Protecting Your Corporate Reputation Online

by timaldiss on April 14, 2013

Companies struggle with some familiar burning questions when they consider the risks and rewards of engaging in use of social media. It’s seems that the world of online interaction has become a darker place over the last 12 months or so. Football sex scandals, libel suits, and aggressive and persistent trolls have all served to tarnish the once enthusiastic and open environment.

This can be intimidating for many companies. With the age of innocence seemingly at an end, the rewards of baring your company’s soul online can seem outweighed by the risks of it turning against you. So how can companies protect themselves online, and to determine what role, if any, PR should be taking in championing an online presence.

Sex, Trolls and Doubles Standards

At a recent event hosted by London financial PR agency Broadgate Mainland tantalisingly entitled ‘Sex, Trolls and Doubles Standards: Protecting your corporate reputation online’ Charlie Thomas, business writer for the Huffington Post UK, certainly felt the online audience had become more cynical and more willing to aggressively challenge both journalists and companies alike. As a result, corporate entities had to be willing to be more transparent, particularly since anything said online becomes part of a lingering online archive. Marketing and PR, she argued, needed to be more intelligent, and willing to be more available.

Jonathan Coad, a media lawyer with Lewis Silkin accustomed to challenging journalists surprised all by agreeing wholeheartedly. The power of the individual to have massive effect on a company by attacking it online has increased by leaps and bounds in the past 20 years. While events such as the Lord McAlpine scandal have provided stark evidence that online actions can indeed have consequences, companies are always going to be at the whim of individuals who are aggressively seeking to destabilise them online, and companies can’t rely on journalists to root out inevitable untruths and rumours.

Dr Mariann Hardey, lecturer in Marketing at Durham University Business School on the other hand, observed that companies only seem to get into trouble when they underestimate the power and permanence of social media. Companies are still sluggish to realise how vulnerable they leave themselves when they don’t adequately prepare for social media crises, as Nestlé’s Facebook debacle and the hacking of Burger King’s facebook feed have shown. Social media has become a 24-hour part of many people’s lives, companies needed a 24 hour solution in place to engage with it.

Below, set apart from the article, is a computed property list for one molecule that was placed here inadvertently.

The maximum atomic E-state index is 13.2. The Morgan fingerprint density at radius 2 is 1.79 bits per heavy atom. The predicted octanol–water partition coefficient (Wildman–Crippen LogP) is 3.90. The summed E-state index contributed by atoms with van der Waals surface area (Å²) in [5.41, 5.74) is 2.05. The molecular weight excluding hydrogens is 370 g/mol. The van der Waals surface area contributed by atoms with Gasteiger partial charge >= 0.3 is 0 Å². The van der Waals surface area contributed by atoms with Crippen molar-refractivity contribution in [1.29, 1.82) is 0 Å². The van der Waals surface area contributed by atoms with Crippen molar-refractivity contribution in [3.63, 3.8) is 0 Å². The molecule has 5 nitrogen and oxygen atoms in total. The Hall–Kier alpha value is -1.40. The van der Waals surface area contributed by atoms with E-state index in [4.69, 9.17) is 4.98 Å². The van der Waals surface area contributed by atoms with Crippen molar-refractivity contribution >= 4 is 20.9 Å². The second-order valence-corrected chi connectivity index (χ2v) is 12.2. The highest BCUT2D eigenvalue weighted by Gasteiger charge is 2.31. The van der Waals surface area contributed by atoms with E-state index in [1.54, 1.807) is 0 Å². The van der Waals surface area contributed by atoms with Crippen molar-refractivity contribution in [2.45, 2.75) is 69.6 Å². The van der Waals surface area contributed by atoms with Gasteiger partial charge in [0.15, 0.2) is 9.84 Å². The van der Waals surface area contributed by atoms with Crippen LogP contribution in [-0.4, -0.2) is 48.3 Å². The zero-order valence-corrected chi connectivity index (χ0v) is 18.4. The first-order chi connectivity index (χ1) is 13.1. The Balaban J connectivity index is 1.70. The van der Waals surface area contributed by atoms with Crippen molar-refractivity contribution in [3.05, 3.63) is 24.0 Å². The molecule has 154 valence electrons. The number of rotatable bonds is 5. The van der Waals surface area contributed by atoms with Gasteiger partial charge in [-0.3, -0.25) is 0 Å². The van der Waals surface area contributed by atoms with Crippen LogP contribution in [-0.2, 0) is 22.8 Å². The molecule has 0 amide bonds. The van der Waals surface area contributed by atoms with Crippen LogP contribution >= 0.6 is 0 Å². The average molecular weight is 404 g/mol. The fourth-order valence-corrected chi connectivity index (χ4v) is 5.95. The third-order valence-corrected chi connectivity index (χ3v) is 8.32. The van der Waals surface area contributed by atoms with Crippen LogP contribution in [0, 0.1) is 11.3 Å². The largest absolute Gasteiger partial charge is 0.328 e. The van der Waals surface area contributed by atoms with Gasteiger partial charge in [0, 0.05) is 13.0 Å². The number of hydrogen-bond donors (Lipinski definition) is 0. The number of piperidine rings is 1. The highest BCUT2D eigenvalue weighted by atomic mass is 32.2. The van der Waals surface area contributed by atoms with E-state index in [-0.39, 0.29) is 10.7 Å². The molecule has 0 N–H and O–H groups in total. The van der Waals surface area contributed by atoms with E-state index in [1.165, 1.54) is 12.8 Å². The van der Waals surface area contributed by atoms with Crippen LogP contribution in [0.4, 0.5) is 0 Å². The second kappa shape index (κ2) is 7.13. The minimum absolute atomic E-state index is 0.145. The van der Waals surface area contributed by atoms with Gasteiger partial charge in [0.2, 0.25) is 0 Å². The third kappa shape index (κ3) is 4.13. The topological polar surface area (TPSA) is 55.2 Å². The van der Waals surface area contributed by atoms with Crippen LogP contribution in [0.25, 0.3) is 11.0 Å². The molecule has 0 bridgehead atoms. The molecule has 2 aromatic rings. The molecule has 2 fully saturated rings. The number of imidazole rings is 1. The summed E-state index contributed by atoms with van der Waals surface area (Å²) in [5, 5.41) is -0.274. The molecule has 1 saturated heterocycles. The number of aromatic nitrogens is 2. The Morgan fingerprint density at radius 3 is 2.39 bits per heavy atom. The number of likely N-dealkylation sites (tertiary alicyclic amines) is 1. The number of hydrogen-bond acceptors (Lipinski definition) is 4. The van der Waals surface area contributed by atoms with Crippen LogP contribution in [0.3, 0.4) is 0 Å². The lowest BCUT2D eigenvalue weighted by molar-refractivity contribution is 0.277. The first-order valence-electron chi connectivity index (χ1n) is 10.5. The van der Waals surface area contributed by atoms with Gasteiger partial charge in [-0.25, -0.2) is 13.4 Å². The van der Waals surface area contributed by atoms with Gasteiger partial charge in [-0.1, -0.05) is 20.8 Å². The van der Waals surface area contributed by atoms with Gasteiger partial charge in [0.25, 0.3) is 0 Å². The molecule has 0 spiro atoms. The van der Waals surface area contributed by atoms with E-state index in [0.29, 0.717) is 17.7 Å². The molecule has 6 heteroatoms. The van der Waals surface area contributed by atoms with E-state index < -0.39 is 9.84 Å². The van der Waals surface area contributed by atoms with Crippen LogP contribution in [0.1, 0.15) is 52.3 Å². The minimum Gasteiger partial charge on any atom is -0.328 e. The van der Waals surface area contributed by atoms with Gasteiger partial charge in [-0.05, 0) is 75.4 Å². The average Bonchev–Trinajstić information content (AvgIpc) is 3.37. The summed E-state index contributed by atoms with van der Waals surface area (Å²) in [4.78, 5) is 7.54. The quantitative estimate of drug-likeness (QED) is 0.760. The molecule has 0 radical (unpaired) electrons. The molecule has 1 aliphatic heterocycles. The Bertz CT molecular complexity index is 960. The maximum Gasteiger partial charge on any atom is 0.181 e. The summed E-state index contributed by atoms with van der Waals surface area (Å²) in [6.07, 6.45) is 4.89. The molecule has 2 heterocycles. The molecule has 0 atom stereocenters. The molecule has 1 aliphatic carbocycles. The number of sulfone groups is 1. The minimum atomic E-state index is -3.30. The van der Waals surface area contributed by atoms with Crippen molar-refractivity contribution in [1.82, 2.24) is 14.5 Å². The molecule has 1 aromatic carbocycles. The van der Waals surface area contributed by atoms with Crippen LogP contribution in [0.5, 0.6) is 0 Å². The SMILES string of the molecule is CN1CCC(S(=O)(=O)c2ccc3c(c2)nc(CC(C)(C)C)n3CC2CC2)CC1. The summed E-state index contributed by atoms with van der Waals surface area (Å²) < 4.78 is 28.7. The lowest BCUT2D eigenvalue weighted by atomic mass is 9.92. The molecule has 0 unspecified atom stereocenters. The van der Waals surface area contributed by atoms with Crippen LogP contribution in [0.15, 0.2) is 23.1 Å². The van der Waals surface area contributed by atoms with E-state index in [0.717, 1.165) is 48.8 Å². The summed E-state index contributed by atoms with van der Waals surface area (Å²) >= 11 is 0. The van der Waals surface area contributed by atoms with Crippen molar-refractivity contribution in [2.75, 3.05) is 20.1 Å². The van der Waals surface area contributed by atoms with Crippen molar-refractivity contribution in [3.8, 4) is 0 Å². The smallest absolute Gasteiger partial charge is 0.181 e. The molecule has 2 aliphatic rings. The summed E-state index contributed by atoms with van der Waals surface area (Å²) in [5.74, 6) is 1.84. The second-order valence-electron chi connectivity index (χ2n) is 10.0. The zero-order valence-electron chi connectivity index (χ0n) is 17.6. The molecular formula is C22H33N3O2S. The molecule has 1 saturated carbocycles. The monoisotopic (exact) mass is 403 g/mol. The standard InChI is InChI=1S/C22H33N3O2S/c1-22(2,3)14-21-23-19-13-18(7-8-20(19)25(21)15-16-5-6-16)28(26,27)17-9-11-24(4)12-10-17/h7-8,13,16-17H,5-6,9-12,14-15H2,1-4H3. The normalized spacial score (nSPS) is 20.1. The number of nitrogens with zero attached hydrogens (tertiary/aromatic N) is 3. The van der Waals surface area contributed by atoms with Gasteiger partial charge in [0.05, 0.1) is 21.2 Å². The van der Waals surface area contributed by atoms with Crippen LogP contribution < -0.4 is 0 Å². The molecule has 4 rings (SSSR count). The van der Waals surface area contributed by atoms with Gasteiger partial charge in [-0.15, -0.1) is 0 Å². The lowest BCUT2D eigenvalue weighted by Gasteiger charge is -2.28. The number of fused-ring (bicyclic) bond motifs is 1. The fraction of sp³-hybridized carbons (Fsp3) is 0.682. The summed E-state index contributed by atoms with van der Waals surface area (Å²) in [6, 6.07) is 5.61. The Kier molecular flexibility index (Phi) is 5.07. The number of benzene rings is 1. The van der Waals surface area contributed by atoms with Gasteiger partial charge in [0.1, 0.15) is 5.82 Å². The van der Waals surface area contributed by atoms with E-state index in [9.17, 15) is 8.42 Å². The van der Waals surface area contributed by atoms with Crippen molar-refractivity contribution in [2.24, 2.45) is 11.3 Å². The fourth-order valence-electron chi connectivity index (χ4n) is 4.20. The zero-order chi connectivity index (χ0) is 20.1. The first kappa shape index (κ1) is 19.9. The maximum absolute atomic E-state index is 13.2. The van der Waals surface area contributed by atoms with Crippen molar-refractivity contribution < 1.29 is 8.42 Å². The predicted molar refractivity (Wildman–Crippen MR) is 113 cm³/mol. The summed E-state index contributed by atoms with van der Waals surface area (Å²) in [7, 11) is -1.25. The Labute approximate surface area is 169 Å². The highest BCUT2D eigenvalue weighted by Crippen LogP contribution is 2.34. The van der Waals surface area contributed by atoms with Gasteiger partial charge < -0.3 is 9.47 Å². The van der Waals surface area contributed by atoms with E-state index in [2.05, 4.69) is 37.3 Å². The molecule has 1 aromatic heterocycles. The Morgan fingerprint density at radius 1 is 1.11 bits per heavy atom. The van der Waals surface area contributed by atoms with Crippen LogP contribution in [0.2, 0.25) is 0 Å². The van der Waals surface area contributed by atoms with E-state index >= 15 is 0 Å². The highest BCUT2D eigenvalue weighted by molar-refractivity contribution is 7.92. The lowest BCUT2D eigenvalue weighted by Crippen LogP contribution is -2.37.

PR vs (Traditional) Online Marketing

So what role does modern PR have to play in this evolving landscape? It’s not so simple. Compared to conventional marketing, PR has always required a company to be willing to be more open and engaging with the public, and with that comes risks. The vast exposure that comes from committing to an online presence still gives many companies pause. But three people with very different outlooks came together and agreed that either you ensure you have systems in place to handle a more active and sometimes combative social media, or risk being caught out.

A journalist, a lawyer and a business school lecturer walk into a PR consultancy…

This gives me the chance to bring it all back to my grandfather’s standby ‘three people walk into a pub’ joke. What I now find so quaint about these gags is how odd it once seemed for three people from very different backgrounds to sharing a pint and a chat. (A priest, a rabbi and a football manager you say? How absurd!) But in the world of social media, people from all backgrounds with every opinion under the sun are constantly talking and debating, with all the conflict and comedy you would imagine. Companies may wish to stay well out of such a chaotic and occasionally irrational landscape, but if they do – they run the greater risk of becoming the butt of the joke.


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